• GT Ohh 6 days ago Link to comment

      Androidpit didnt do the SAR test, those are apples own figures...... πŸ€˜πŸ––

      • ......which are below the FCC limit. Androidpit did, however, fabricate the statement that you should not hold an iPhone to your head which I don't see stated on the page they linked (other than that doing so will reduce RF exposure). Sign language translation: πŸ€˜πŸ––πŸ––πŸ€˜πŸ––πŸ€˜πŸ––πŸ€˜πŸ––πŸ€˜πŸ––πŸ€˜πŸ––πŸ––πŸ––πŸ€˜πŸ––πŸ€˜πŸ€˜πŸ€˜πŸ––πŸ€˜πŸ€˜πŸ––πŸ€˜πŸ––πŸ€˜πŸ––πŸ€˜πŸ––πŸ€˜πŸ––. Live long and prosper.

    • Brittany McGhee
      • Admin
      • Staff
      6 days ago Link to comment

      Thanks for the idea, Mark. Maybe we will write a separate article on which phones have the lowest/highest SAR ratings. Would anyone else be interested to know? Let us know with a comment below.

      • "Some further explanation _of SAR values_ and results should definitely be included in such a article."
        Apple also never says you shouldn't hold the phone to your head. An article on the SAR ratings of different phones is pointless without explaining why it matters. If you want to say people shouldn't hold phones to their head, show research that explains the effects of exposure to different amount of RF radiation. This article displays a complete lack of understanding of what EM radiation even is, and even a lack of common sense. At the end he says A1778 is affected, yet even just changing the URL provided from ...osure/iphone9,3/en/?a... to 9,1 shows A1660, A1780 with /higher/ exposure levels. How about iPhone 2,1, the 3GS, it has lower levels, but the page says to keep it 15mm away rather than 5mm.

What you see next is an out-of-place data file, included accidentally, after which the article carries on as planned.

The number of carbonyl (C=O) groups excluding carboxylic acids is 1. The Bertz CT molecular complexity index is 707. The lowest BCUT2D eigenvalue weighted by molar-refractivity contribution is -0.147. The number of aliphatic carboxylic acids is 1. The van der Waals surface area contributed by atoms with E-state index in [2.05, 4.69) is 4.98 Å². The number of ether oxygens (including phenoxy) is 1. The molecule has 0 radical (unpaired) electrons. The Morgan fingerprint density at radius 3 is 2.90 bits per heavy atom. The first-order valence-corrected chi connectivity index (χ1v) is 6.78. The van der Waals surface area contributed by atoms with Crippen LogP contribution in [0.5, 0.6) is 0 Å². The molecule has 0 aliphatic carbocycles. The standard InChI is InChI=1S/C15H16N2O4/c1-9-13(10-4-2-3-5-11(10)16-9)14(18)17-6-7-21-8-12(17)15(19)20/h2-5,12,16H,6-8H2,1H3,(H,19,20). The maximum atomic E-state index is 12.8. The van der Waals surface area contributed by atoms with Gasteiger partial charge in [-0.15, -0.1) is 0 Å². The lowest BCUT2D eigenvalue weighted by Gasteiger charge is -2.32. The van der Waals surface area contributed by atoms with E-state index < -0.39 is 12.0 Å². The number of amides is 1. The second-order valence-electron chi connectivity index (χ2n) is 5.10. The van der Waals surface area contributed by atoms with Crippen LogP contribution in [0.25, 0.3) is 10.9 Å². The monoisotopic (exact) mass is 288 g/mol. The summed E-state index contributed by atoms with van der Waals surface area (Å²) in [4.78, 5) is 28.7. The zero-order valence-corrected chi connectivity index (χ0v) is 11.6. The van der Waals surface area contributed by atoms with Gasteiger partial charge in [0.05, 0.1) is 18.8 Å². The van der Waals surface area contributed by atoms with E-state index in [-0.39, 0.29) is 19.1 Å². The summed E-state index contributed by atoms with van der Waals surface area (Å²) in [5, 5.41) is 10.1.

Either learn the science, or get out.

  • What is this nonsense? Apple at no point says that you should not hold an iPhone to your head. The page linked to on the Apple support pages is merely an advisory about how to reduce RF exposure -- something that applies to any phone in existence. The statement "Apple says you should avoid holding the iPhone 7 against your head to make calls" is utterly unsubstantiated!

    • Hi mark the iPhone 7 has a very high radiation level if you hold it to your face for a very long time then it might give you radiation cancer. It is unlikely that just a simple phone call will give you cancer but it good because sometimes you sleep on an Apple just warning you and stuff like that so why don't you listen to the article and not hold up to your ear

      • The problem with the article is that it very clearly says that Apple warns users not to hold the iPhone 7 to their heads -- the company says nothing of the sort. It has issued an advisory about how to reduce RF exposure, but that's far from the same thing! It's also worth noting that there are no credible studies that confirm a link between mobile phone use and 'radiation cancer'. My main problem, however, is that the article makes a claim that is simply not true.

      • Brittany McGhee
        • Admin